(This article first appeared in Red magazine)
The festive season is nearly upon us — which means that many new grudges will be formed in homes all over the country. Most of us believe we shouldn’t hold grudges, especially at Christmas, but often it’s hard not to. I’ll never forget the Christmas Day I spent with someone who sulked all morning, creating a dark, tense mood that filled the whole house, because someone spilled a glass of water on her rug. That’s right: water. The clear sort that leaves no stain. That was what inspired her to ruin the Christmas morning of five innocent people.
Some people tell me, proudly, that they never hold grudges. As a self-help addict, I understand the importance of forgiving. My bookshelves are full of titles like ‘Love Everyone You Meet, However Awful’. This advice is not practical for ordinary, flawed people like me. I know all the theory by heart (I once took an online test called ‘Are you Enlightened?’ and got the second-highest ranking: ‘Not quite guru-level, but almost’) but for a long time, I found it impossible to practise non-judgemental, enlightened living.
Unfairness was my trigger. Whenever I encountered it, my inner justice-seeker would trample all over my outer meditative pacifist in a manner that was, frankly, brutal. I still have a grudge about the teacher who told me the poem I’d written was ‘too good for a child’ and accused me of plagiarism. I’m still grudging hard for the boss who berated me for not doing something that she had given me express permisison not to do.
After years of grudge-guilt, I finally saw the light: grudges aren’t shameful. They’re wonderful. Now, whenever someone boasts about not holding them, I think, ‘How silly! Grudges are great!’ For example, it’sgreat that I have a grudge about Felix (name changed), who occasionally tries to force me to have dinner with him, then bombards me with bursts of rage and emotional blackmail when I decline his invitations. I need my grudge about Felix to protect me from him.
Grudges are not an obstacle to forgiveness or inner peace; rather, they are the very route to both. Here’s the thing: the angry feelings we associate with grudge-holding actually come from resisting our innate awareness that other people’s poor treatment of us matters. If we give ourselves permission to think, ‘Yes, George treated me unfairly, that’s not okay by me, and I’m going to remember it and behave differently around him in future, to protect myself’, then immediately, rage and bitterness start to dissolve. Why? Because we’ve validated ourselves. We’ve asserted, symbolically, that the transgression against us counts in the world. We deserve to be treated well.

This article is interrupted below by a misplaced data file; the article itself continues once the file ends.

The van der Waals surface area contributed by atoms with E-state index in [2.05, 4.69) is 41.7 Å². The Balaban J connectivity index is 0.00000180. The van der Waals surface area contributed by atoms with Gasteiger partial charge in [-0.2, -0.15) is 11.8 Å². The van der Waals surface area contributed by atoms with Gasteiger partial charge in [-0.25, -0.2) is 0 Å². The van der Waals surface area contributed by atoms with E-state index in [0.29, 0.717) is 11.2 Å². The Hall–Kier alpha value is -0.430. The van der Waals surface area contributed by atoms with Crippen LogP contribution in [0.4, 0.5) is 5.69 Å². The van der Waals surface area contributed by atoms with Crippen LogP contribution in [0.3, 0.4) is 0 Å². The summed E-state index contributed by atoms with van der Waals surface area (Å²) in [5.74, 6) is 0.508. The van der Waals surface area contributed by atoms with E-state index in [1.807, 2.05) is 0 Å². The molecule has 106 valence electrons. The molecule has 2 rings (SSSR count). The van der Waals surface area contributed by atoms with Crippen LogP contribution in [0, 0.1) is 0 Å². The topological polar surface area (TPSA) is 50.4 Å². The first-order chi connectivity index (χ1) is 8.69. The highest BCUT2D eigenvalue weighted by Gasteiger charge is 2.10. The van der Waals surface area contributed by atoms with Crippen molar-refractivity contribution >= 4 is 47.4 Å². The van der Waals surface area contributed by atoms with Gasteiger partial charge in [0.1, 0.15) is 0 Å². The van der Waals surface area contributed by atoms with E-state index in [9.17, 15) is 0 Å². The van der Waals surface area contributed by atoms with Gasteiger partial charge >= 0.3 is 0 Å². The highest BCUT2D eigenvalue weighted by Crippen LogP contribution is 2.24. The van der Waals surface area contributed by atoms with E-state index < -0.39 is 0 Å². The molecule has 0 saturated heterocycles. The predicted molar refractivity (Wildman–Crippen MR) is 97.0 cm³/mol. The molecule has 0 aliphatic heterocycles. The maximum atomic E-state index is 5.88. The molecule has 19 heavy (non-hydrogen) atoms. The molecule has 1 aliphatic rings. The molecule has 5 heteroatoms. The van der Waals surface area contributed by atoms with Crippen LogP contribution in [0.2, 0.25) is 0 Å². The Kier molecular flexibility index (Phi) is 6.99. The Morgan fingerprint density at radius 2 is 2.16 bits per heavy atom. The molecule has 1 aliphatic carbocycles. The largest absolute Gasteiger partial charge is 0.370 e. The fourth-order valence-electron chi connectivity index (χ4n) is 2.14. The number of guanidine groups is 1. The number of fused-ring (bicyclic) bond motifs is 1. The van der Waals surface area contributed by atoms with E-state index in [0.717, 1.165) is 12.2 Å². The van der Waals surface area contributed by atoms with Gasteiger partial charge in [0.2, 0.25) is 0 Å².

Dictionary definitions of ‘grudge’ unhelpfully conflate grudges with negative feelings, but a grudge isn’t a feeling. It’s a story from our past that we choose to remember because it’s instructive: ‘Doug hits me. I will avoid Doug.’ Our grudges reinforce our value systems: ‘Maureen screams at me whenever I challenge her. I never want to behave like her.’ Grudges can be inspiring: how many people have been determined to succeed after being told they never would? Most importantly, once your grudge is in place, you can afford to forgive Felix, George, Doug and Maureen, and (trust me) you will feel more inclined to do so.
So next time someone tells you, ‘Move on’, say ‘I will – with my grudge to guide me.’ Once you’ve learned how to use grudges correctly, you’ll see how great they can be. Holding a grudge doesn’t make you bitter, and the people who try to pretend it does? Hold a grudge about them! This Christmas, give yourself the gift of permission to hold great grudges for a better life.